The plot moves quickly. Although the characters are stereotypical, the plot is what's important in the novel. Frank is a typical hard-boiled PI. He isn't a deep character, but his propensity to put himself in the middle of danger keeps the story rolling.

If you like hard-boiled PI mysteries, this is a good one.

I received this book from Brash Book for this review.

Tuesday, January 19, 2016

An Immigration Story

Andres and Clara live in Mexico. Their father was working in Texas. When he fails to return, they and their mother are very sad. Their Aunt Elena arrives and takes the children to the United States. They are treated well, but their wish is for their mother to be with them.

This book begs many questions about what is happening under the surface of the story. What happened to the children's father? How did their aunt get United States passports for the children? How did their mother finally come to the US?

In light of the present discussions on the news and elsewhere about immigration, I think this book needs to be handled carefully if it is used in a classroom. Middle grade students, the audience for which the book is intended, know a great deal about what is happening in the world. They will ask questions and should receive answers that are as truthful as possible.

The book is well written and the drawings are delightful. However, I can't recommend this book because the story is too thin and leaves too many unanswered questions.

I received this book for review from PR by the Book.

Sunday, January 17, 2016

Romance Blooms in the Aftermath of Tragedy

When Seth dies in a fall from the rafters of the woodworking shop where he is employed, he leaves behind two broken hearts. Veronica, his fiancé, is inconsolable, believing she'll never find another love. Jason, his best friend is riddled with guilt. He should have been there when Jason fell, but he was getting a drink of water.

Veronica tries to bury her sorrow in housecleaning and baking. When she finds her grandmother's raspberry pie recipe, her life takes on meaning again. Jason finds it harder to rid himself of guilt and on top of it, he finds himself attracted to Seth's fiancé, but does he dare speak to her?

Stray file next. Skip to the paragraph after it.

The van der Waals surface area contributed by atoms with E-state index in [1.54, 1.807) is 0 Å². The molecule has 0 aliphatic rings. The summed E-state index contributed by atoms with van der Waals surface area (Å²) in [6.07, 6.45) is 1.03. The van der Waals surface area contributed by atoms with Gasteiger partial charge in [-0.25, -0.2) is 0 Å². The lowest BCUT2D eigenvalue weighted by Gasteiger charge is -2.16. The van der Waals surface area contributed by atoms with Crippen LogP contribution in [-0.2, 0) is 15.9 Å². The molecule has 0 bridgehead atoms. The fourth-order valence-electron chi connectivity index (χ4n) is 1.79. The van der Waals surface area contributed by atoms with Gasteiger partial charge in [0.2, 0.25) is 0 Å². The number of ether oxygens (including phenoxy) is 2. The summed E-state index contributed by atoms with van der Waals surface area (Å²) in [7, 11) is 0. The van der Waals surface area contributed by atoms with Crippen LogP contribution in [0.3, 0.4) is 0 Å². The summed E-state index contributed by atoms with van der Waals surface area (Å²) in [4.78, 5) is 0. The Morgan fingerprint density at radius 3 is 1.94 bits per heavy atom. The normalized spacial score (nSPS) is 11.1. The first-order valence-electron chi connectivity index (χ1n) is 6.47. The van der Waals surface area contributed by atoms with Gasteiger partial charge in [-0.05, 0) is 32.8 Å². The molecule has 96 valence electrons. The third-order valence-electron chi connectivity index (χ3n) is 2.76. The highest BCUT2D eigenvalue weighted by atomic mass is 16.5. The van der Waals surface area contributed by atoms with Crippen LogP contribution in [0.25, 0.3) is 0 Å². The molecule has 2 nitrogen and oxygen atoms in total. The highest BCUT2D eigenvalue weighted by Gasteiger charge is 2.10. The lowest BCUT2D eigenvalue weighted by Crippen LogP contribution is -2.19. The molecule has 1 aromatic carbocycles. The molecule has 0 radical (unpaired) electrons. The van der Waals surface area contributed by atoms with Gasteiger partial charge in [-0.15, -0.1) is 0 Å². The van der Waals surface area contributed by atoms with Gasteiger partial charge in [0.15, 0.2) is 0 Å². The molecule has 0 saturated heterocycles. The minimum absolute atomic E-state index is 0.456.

This is a beautifully told love story. Veronica and Jason are believable characters and their grief, while severe, isn't over the top. In addition to the love story, this is a story of hope and how it is possible to work past the greatest tragedy and find happiness in life.

If you enjoy Amish romances, this is a good one. Even if you're not a fan, this one is worth reading for the message of hope.

I received this book for review from BookLook Bloggers.

Friday, January 15, 2016

Three Women's Lives Shaped by a Palatial Mansion

Three generations of women felt the mysterious pull of the Pratt mansion. In the late 1800s Olive's father designed and built the mansion for the Pratt family. When Pratt cheated him of his commission, he committed suicide, and Olive became a housemaid in the grand mansion that ruined her father.

In the 1920s Olive's daughter Lucy takes a room in the mansion that is now functioning as a boarding house for young ladies. She's determined to learn the secrets that tie her mother to the mansion. During WWII, Kate, Lucy's daughter, is a doctor working in the same mansion that is now functioning as a hospital to care for the wounded. She saves the life of a young captain, who is mysteriously tied to the mansion.

If you enjoy romantic family mysteries, this is a good one. Olive, Lucy and Kate are likable characters. Each brings her own personality to the story, although there is a strong family resemblance in the strength with which each woman faces her difficulties.